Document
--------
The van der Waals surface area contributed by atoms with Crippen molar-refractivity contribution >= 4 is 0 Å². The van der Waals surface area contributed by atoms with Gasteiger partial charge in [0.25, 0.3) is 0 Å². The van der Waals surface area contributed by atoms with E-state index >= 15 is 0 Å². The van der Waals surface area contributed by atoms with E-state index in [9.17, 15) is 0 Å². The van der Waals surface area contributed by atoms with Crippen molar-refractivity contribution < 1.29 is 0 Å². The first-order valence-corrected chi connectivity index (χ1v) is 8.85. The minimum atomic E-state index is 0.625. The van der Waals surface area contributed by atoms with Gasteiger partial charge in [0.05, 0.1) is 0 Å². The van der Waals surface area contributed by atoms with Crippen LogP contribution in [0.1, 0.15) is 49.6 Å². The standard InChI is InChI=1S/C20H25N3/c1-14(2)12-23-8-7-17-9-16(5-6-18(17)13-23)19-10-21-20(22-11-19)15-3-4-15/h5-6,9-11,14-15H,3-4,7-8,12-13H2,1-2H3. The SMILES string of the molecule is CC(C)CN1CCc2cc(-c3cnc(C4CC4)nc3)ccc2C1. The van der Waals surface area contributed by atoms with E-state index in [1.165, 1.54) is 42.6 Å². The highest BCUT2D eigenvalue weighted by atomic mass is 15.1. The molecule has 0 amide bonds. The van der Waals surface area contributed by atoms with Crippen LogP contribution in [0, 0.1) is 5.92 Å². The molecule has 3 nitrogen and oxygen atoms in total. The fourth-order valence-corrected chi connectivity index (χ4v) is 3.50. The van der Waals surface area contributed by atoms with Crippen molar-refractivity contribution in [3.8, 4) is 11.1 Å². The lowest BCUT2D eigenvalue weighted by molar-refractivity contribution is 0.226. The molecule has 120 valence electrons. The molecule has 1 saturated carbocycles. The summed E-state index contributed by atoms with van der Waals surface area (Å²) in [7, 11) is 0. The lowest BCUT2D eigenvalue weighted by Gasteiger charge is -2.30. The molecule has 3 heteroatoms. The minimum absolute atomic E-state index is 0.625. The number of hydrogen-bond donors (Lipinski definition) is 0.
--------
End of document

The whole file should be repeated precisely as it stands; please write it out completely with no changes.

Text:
The van der Waals surface area contributed by atoms with Crippen molar-refractivity contribution >= 4 is 0 Å². The van der Waals surface area contributed by atoms with Gasteiger partial charge in [0.25, 0.3) is 0 Å². The van der Waals surface area contributed by atoms with E-state index >= 15 is 0 Å². The van der Waals surface area contributed by atoms with E-state index in [9.17, 15) is 0 Å². The van der Waals surface area contributed by atoms with Crippen molar-refractivity contribution < 1.29 is 0 Å². The first-order valence-corrected chi connectivity index (χ1v) is 8.85. The minimum atomic E-state index is 0.625. The van der Waals surface area contributed by atoms with Gasteiger partial charge in [0.05, 0.1) is 0 Å². The van der Waals surface area contributed by atoms with Crippen LogP contribution in [0.1, 0.15) is 49.6 Å². The standard InChI is InChI=1S/C20H25N3/c1-14(2)12-23-8-7-17-9-16(5-6-18(17)13-23)19-10-21-20(22-11-19)15-3-4-15/h5-6,9-11,14-15H,3-4,7-8,12-13H2,1-2H3. The SMILES string of the molecule is CC(C)CN1CCc2cc(-c3cnc(C4CC4)nc3)ccc2C1. The van der Waals surface area contributed by atoms with E-state index in [1.165, 1.54) is 42.6 Å². The highest BCUT2D eigenvalue weighted by atomic mass is 15.1. The molecule has 0 amide bonds. The van der Waals surface area contributed by atoms with Crippen LogP contribution in [0, 0.1) is 5.92 Å². The molecule has 3 nitrogen and oxygen atoms in total. The fourth-order valence-corrected chi connectivity index (χ4v) is 3.50. The van der Waals surface area contributed by atoms with Crippen molar-refractivity contribution in [3.8, 4) is 11.1 Å². The lowest BCUT2D eigenvalue weighted by molar-refractivity contribution is 0.226. The molecule has 120 valence electrons. The molecule has 1 saturated carbocycles. The summed E-state index contributed by atoms with van der Waals surface area (Å²) in [7, 11) is 0. The lowest BCUT2D eigenvalue weighted by Gasteiger charge is -2.30. The molecule has 3 heteroatoms. The minimum absolute atomic E-state index is 0.625. The number of hydrogen-bond donors (Lipinski definition) is 0.